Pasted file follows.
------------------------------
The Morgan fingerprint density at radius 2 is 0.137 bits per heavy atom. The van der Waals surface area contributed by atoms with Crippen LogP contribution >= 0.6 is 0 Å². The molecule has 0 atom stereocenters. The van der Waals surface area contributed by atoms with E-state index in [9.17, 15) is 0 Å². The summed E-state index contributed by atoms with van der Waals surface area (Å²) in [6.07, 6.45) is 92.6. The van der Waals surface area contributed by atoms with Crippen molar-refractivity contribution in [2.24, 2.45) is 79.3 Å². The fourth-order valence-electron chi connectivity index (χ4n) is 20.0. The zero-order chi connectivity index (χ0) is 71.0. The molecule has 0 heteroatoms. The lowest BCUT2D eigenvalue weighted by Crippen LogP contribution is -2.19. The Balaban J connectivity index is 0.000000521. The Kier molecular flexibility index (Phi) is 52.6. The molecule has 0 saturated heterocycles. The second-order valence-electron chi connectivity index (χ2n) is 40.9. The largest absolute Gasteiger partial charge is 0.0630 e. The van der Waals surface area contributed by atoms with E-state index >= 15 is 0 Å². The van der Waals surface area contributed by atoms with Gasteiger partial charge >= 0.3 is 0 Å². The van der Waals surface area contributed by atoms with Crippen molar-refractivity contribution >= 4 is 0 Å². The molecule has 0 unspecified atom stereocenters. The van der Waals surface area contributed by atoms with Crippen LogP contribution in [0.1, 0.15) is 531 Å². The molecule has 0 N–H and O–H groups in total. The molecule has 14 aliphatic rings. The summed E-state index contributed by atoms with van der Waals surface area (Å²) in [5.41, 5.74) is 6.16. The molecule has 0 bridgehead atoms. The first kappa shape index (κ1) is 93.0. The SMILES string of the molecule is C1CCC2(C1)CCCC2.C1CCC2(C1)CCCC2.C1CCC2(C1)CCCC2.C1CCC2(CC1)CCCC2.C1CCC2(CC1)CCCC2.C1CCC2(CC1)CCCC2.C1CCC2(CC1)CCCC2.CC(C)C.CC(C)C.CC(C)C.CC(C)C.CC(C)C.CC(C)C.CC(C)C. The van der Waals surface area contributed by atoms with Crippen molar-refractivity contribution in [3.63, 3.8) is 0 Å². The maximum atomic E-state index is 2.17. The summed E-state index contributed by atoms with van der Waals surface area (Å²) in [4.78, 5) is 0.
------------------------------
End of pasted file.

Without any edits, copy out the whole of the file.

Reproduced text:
The Morgan fingerprint density at radius 2 is 0.137 bits per heavy atom. The van der Waals surface area contributed by atoms with Crippen LogP contribution >= 0.6 is 0 Å². The molecule has 0 atom stereocenters. The van der Waals surface area contributed by atoms with E-state index in [9.17, 15) is 0 Å². The summed E-state index contributed by atoms with van der Waals surface area (Å²) in [6.07, 6.45) is 92.6. The van der Waals surface area contributed by atoms with Crippen molar-refractivity contribution in [2.24, 2.45) is 79.3 Å². The fourth-order valence-electron chi connectivity index (χ4n) is 20.0. The zero-order chi connectivity index (χ0) is 71.0. The molecule has 0 heteroatoms. The lowest BCUT2D eigenvalue weighted by Crippen LogP contribution is -2.19. The Balaban J connectivity index is 0.000000521. The Kier molecular flexibility index (Phi) is 52.6. The molecule has 0 saturated heterocycles. The second-order valence-electron chi connectivity index (χ2n) is 40.9. The largest absolute Gasteiger partial charge is 0.0630 e. The van der Waals surface area contributed by atoms with E-state index >= 15 is 0 Å². The van der Waals surface area contributed by atoms with Gasteiger partial charge >= 0.3 is 0 Å². The van der Waals surface area contributed by atoms with Crippen molar-refractivity contribution >= 4 is 0 Å². The molecule has 0 unspecified atom stereocenters. The van der Waals surface area contributed by atoms with Crippen LogP contribution in [0.1, 0.15) is 531 Å². The molecule has 0 N–H and O–H groups in total. The molecule has 14 aliphatic rings. The summed E-state index contributed by atoms with van der Waals surface area (Å²) in [5.41, 5.74) is 6.16. The molecule has 0 bridgehead atoms. The first kappa shape index (κ1) is 93.0. The SMILES string of the molecule is C1CCC2(C1)CCCC2.C1CCC2(C1)CCCC2.C1CCC2(C1)CCCC2.C1CCC2(CC1)CCCC2.C1CCC2(CC1)CCCC2.C1CCC2(CC1)CCCC2.C1CCC2(CC1)CCCC2.CC(C)C.CC(C)C.CC(C)C.CC(C)C.CC(C)C.CC(C)C.CC(C)C. The van der Waals surface area contributed by atoms with Crippen molar-refractivity contribution in [3.63, 3.8) is 0 Å². The maximum atomic E-state index is 2.17. The summed E-state index contributed by atoms with van der Waals surface area (Å²) in [4.78, 5) is 0.